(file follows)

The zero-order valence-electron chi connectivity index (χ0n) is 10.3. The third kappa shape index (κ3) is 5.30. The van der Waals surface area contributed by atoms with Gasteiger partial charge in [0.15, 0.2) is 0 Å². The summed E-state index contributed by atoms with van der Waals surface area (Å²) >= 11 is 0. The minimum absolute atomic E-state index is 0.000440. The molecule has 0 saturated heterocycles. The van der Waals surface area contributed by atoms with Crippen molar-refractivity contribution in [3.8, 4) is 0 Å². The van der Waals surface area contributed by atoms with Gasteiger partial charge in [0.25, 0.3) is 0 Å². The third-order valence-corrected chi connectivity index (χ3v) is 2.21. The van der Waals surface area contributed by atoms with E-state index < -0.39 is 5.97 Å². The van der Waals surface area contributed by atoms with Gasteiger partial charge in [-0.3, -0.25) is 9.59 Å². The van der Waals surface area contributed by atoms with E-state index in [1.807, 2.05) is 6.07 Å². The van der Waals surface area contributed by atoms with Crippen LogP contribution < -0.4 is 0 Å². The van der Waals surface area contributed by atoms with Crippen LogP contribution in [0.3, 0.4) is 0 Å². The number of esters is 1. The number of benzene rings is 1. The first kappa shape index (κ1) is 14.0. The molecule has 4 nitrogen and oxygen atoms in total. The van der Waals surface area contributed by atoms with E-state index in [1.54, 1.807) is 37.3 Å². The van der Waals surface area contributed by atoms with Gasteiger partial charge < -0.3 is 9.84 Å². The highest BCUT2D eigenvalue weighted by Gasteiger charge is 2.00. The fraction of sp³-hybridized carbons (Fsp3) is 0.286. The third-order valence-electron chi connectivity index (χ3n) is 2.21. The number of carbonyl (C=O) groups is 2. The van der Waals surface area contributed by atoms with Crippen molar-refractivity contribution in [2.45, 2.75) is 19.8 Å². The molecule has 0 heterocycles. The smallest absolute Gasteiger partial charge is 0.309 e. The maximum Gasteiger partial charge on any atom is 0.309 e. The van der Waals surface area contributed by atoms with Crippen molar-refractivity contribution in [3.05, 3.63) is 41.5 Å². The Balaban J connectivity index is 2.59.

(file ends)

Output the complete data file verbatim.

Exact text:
The zero-order valence-electron chi connectivity index (χ0n) is 10.3. The third kappa shape index (κ3) is 5.30. The van der Waals surface area contributed by atoms with Gasteiger partial charge in [0.15, 0.2) is 0 Å². The summed E-state index contributed by atoms with van der Waals surface area (Å²) >= 11 is 0. The minimum absolute atomic E-state index is 0.000440. The molecule has 0 saturated heterocycles. The van der Waals surface area contributed by atoms with Crippen molar-refractivity contribution in [3.8, 4) is 0 Å². The van der Waals surface area contributed by atoms with Gasteiger partial charge in [0.25, 0.3) is 0 Å². The third-order valence-corrected chi connectivity index (χ3v) is 2.21. The van der Waals surface area contributed by atoms with E-state index < -0.39 is 5.97 Å². The van der Waals surface area contributed by atoms with Gasteiger partial charge in [-0.3, -0.25) is 9.59 Å². The van der Waals surface area contributed by atoms with E-state index in [1.807, 2.05) is 6.07 Å². The van der Waals surface area contributed by atoms with Crippen LogP contribution < -0.4 is 0 Å². The van der Waals surface area contributed by atoms with Crippen LogP contribution in [0.3, 0.4) is 0 Å². The number of esters is 1. The number of benzene rings is 1. The first kappa shape index (κ1) is 14.0. The molecule has 4 nitrogen and oxygen atoms in total. The van der Waals surface area contributed by atoms with E-state index in [1.54, 1.807) is 37.3 Å². The van der Waals surface area contributed by atoms with Gasteiger partial charge < -0.3 is 9.84 Å². The highest BCUT2D eigenvalue weighted by Gasteiger charge is 2.00. The fraction of sp³-hybridized carbons (Fsp3) is 0.286. The third-order valence-electron chi connectivity index (χ3n) is 2.21. The number of carbonyl (C=O) groups is 2. The van der Waals surface area contributed by atoms with Crippen molar-refractivity contribution in [2.45, 2.75) is 19.8 Å². The molecule has 0 heterocycles. The smallest absolute Gasteiger partial charge is 0.309 e. The maximum Gasteiger partial charge on any atom is 0.309 e. The van der Waals surface area contributed by atoms with Crippen molar-refractivity contribution in [3.05, 3.63) is 41.5 Å². The Balaban J connectivity index is 2.59.